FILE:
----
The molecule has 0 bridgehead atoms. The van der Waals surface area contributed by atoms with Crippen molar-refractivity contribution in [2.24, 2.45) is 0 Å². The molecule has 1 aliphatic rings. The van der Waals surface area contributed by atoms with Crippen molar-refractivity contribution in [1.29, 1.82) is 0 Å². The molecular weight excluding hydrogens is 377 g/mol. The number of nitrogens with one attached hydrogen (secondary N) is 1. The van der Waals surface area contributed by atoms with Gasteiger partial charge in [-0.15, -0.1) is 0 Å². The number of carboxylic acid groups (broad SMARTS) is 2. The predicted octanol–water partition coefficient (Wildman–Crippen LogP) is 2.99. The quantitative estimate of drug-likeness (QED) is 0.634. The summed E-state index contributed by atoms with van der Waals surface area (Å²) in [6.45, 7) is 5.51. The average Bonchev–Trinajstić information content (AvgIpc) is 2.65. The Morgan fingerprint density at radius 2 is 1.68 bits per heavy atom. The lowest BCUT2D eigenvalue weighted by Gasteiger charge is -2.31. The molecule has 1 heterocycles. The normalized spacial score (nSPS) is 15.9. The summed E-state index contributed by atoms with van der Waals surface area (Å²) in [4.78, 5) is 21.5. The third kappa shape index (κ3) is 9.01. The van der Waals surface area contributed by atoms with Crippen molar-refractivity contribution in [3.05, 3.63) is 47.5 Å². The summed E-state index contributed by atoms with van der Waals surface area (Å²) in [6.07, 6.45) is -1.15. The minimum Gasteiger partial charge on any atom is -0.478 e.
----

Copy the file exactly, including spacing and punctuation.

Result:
The molecule has 0 bridgehead atoms. The van der Waals surface area contributed by atoms with Crippen molar-refractivity contribution in [2.24, 2.45) is 0 Å². The molecule has 1 aliphatic rings. The van der Waals surface area contributed by atoms with Crippen molar-refractivity contribution in [1.29, 1.82) is 0 Å². The molecular weight excluding hydrogens is 377 g/mol. The number of nitrogens with one attached hydrogen (secondary N) is 1. The van der Waals surface area contributed by atoms with Gasteiger partial charge in [-0.15, -0.1) is 0 Å². The number of carboxylic acid groups (broad SMARTS) is 2. The predicted octanol–water partition coefficient (Wildman–Crippen LogP) is 2.99. The quantitative estimate of drug-likeness (QED) is 0.634. The summed E-state index contributed by atoms with van der Waals surface area (Å²) in [6.45, 7) is 5.51. The average Bonchev–Trinajstić information content (AvgIpc) is 2.65. The Morgan fingerprint density at radius 2 is 1.68 bits per heavy atom. The lowest BCUT2D eigenvalue weighted by Gasteiger charge is -2.31. The molecule has 1 heterocycles. The normalized spacial score (nSPS) is 15.9. The summed E-state index contributed by atoms with van der Waals surface area (Å²) in [4.78, 5) is 21.5. The third kappa shape index (κ3) is 9.01. The van der Waals surface area contributed by atoms with Crippen molar-refractivity contribution in [3.05, 3.63) is 47.5 Å². The summed E-state index contributed by atoms with van der Waals surface area (Å²) in [6.07, 6.45) is -1.15. The minimum Gasteiger partial charge on any atom is -0.478 e.